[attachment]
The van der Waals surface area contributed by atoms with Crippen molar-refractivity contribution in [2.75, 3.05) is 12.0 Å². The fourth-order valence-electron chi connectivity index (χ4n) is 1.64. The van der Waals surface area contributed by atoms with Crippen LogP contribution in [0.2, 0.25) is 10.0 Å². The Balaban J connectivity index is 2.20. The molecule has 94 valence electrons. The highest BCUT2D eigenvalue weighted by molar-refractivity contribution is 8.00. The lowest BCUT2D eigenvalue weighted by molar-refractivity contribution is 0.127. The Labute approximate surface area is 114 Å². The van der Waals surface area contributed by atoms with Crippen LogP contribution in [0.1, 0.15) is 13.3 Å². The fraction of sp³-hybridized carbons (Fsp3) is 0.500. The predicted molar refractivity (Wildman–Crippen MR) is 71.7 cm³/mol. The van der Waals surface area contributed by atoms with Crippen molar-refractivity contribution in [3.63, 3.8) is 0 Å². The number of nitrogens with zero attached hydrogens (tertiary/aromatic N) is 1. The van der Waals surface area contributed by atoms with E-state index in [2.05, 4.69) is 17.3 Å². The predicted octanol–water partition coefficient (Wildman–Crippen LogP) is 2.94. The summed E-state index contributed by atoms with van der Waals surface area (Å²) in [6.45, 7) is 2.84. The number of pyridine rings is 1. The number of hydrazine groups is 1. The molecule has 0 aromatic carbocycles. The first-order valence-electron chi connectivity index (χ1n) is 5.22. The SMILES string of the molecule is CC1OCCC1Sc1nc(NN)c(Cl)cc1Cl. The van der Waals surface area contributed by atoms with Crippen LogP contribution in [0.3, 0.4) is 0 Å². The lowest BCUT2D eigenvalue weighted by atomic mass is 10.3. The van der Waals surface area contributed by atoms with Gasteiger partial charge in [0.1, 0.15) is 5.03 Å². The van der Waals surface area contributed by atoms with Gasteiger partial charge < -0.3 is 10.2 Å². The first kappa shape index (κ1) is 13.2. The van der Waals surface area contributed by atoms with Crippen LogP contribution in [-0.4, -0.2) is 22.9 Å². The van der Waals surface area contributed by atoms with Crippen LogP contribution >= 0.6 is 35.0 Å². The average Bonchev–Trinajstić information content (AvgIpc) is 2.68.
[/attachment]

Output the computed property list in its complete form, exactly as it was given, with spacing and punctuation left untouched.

The van der Waals surface area contributed by atoms with Crippen molar-refractivity contribution in [2.75, 3.05) is 12.0 Å². The fourth-order valence-electron chi connectivity index (χ4n) is 1.64. The van der Waals surface area contributed by atoms with Crippen LogP contribution in [0.2, 0.25) is 10.0 Å². The Balaban J connectivity index is 2.20. The molecule has 94 valence electrons. The highest BCUT2D eigenvalue weighted by molar-refractivity contribution is 8.00. The lowest BCUT2D eigenvalue weighted by molar-refractivity contribution is 0.127. The Labute approximate surface area is 114 Å². The van der Waals surface area contributed by atoms with Crippen LogP contribution in [0.1, 0.15) is 13.3 Å². The fraction of sp³-hybridized carbons (Fsp3) is 0.500. The predicted molar refractivity (Wildman–Crippen MR) is 71.7 cm³/mol. The van der Waals surface area contributed by atoms with Crippen molar-refractivity contribution in [3.63, 3.8) is 0 Å². The number of nitrogens with zero attached hydrogens (tertiary/aromatic N) is 1. The van der Waals surface area contributed by atoms with E-state index in [2.05, 4.69) is 17.3 Å². The predicted octanol–water partition coefficient (Wildman–Crippen LogP) is 2.94. The summed E-state index contributed by atoms with van der Waals surface area (Å²) in [6.45, 7) is 2.84. The number of pyridine rings is 1. The number of hydrazine groups is 1. The molecule has 0 aromatic carbocycles. The first-order valence-electron chi connectivity index (χ1n) is 5.22. The SMILES string of the molecule is CC1OCCC1Sc1nc(NN)c(Cl)cc1Cl. The van der Waals surface area contributed by atoms with Crippen LogP contribution in [0.3, 0.4) is 0 Å². The lowest BCUT2D eigenvalue weighted by atomic mass is 10.3. The van der Waals surface area contributed by atoms with Gasteiger partial charge in [0.1, 0.15) is 5.03 Å². The van der Waals surface area contributed by atoms with Gasteiger partial charge < -0.3 is 10.2 Å². The first kappa shape index (κ1) is 13.2. The van der Waals surface area contributed by atoms with Crippen LogP contribution in [-0.4, -0.2) is 22.9 Å². The van der Waals surface area contributed by atoms with Crippen LogP contribution >= 0.6 is 35.0 Å². The average Bonchev–Trinajstić information content (AvgIpc) is 2.68.